“I just want them to win it one time,” I said over and over again last fall.
And somehow, they did. It still feels a little surreal, but the Houston Astros really won the 2017 World Series.
So it’s time to let somebody else have a turn, right?
In a sport that is more than 100 years old, simply winning a title isn’t enough to be remembered for very long. These Astros were built to win more than one World Series. Their place in baseball history will be determined by whether or not they do. And as a long suffering fan, I am ready to cash in on my investment of years of pain.
I know, I know, every fan believes their town is cursed at sports. But hear me out — before winning the World Series last year, Houston had only ever won six titles across the major sports: two NBA championships during Michael Jordan’s minor league baseball career, two AFL titles in the pre-Super Bowl era, and two MLS Cups. Funny enough, all of them were back-to-back.
There is a long list of pain and heartbreak I could share with you, but nothing could compare to the 2005 World Series. The Astros started 15-30 that year before turning their season around to grab the NL Wild Card and beat the Cardinals in the pennant to make the first World Series in franchise history.
It was a fall to remember. I was in seventh grade, living in the Houston suburbs. It seemed like everyone at school was wearing Astros gear. Teachers would even put the games on TV during class.
There was that incredible 18-inning game against the Braves in the NLDS. Chris Burke’s homer to finally end that long, long day. The call from legendary Astros broadcaster Milo Hamilton that’s forever etched in my memory.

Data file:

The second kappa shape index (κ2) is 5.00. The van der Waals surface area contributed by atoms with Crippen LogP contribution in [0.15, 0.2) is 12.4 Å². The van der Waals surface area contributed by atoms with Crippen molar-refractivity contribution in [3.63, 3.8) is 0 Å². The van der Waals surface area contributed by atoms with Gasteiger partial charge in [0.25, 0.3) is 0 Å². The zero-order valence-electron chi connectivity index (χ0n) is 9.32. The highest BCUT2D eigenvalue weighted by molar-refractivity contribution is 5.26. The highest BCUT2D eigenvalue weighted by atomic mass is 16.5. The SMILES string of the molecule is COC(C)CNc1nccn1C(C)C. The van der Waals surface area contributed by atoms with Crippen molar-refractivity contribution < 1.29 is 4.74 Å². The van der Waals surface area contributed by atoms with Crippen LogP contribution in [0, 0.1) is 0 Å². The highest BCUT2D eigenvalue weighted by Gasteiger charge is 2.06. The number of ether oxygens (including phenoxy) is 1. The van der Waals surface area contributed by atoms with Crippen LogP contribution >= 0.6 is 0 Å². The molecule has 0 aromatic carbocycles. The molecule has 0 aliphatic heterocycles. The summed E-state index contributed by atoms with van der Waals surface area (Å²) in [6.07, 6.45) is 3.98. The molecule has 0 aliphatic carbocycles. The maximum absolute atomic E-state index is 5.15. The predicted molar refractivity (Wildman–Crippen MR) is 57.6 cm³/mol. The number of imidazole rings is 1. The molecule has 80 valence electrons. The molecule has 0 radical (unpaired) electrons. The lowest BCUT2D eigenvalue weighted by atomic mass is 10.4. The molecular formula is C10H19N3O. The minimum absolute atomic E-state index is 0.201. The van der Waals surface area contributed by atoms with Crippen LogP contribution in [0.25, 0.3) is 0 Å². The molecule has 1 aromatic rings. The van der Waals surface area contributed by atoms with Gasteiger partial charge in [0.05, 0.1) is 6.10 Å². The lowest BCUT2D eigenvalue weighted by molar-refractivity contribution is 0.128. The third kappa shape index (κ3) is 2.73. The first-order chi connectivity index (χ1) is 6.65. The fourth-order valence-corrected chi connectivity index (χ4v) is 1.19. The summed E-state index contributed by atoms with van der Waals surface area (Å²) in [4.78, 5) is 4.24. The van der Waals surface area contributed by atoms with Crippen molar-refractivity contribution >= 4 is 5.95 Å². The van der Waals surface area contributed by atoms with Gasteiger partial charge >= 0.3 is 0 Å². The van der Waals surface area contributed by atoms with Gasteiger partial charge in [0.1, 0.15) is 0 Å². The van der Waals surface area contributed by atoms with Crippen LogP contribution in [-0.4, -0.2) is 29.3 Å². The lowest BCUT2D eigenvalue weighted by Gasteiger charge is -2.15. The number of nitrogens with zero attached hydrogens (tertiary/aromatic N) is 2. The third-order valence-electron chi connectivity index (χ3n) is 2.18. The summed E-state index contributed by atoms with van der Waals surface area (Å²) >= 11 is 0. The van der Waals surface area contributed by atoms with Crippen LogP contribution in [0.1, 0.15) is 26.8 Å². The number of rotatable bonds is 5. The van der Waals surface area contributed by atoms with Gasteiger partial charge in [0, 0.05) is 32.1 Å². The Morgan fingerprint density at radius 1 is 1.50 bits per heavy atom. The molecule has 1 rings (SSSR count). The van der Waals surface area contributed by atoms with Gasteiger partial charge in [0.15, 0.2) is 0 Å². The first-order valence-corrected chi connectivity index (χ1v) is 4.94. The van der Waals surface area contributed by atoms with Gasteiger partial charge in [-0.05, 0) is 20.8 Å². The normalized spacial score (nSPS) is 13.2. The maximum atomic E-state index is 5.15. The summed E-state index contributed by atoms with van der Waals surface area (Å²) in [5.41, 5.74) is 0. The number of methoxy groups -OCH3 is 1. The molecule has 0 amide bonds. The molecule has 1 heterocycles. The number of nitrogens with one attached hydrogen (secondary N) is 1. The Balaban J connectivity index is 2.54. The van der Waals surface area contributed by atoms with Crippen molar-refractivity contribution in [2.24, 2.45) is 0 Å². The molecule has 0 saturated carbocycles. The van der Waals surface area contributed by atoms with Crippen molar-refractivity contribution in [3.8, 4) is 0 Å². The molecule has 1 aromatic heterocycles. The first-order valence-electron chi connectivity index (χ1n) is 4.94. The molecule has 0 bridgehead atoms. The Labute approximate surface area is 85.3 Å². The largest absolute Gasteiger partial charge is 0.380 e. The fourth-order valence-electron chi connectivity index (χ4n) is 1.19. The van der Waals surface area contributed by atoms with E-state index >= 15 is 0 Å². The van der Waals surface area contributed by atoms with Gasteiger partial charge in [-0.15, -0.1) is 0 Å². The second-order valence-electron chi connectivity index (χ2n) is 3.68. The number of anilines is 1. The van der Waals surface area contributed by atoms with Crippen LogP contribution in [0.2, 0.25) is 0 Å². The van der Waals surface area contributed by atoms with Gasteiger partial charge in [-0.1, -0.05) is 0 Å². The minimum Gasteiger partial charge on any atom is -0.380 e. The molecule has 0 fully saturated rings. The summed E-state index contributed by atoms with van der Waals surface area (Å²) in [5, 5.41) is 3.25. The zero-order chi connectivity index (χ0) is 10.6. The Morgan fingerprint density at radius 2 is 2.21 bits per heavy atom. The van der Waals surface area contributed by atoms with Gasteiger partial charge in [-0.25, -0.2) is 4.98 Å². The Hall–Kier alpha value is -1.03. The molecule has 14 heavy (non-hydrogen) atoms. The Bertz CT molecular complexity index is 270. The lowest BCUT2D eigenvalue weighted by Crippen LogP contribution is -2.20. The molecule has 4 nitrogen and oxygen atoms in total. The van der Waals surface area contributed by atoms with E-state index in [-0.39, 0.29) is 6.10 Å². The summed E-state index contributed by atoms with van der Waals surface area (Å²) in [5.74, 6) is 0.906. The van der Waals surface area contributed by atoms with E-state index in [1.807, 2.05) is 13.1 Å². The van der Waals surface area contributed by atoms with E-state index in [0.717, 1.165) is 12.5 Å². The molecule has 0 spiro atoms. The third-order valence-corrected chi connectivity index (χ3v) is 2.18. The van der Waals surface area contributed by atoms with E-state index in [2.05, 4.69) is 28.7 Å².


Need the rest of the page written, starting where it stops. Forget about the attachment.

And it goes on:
In the NLCS, just when Albert Pujols brought us back down to Earth by sending a ball into space, the Astros came back in Game 6 to seal the deal in St. Louis behind a strong outing from Roy Oswalt.
But then the clock struck midnight on that Cinderella season. The White Sox swept the Astros in the Fall Classic. Four games, four losses. Just like that, it was over.
What followed was 10 years of misery.
The Astros found themselves stuck around .500 for several years. Stars were regularly traded away. At one point, the team called-up a 5-foot-6 kid straight from AA to play second base. Then, the Astros bottomed out. And boy, it was bad. Three-straight seasons of more than 100 losses. Minute Maid Park regularly looked deserted.
In the midst of those dark days, Jeff Luhnow came on board as general manager and instituted an intense, analytics-driven rebuild. Meanwhile, the Astros reembraced their original color-scheme and switched leagues.
Somewhere along the way, things slowly started to turn around. That 5-foot-6 kid I mentioned earlier, José Altuve, turned into one of the best hitters in the game. Top draft picks George Springer and Carlos Correa eventually reached the bigs. Dallas Keuchel turned in a Cy Young season in 2015. That year, the first under skipper A.J. Hinch, the Astros finally found themselves back in the postseason, beating the Yankees in the AL Wild Card Game.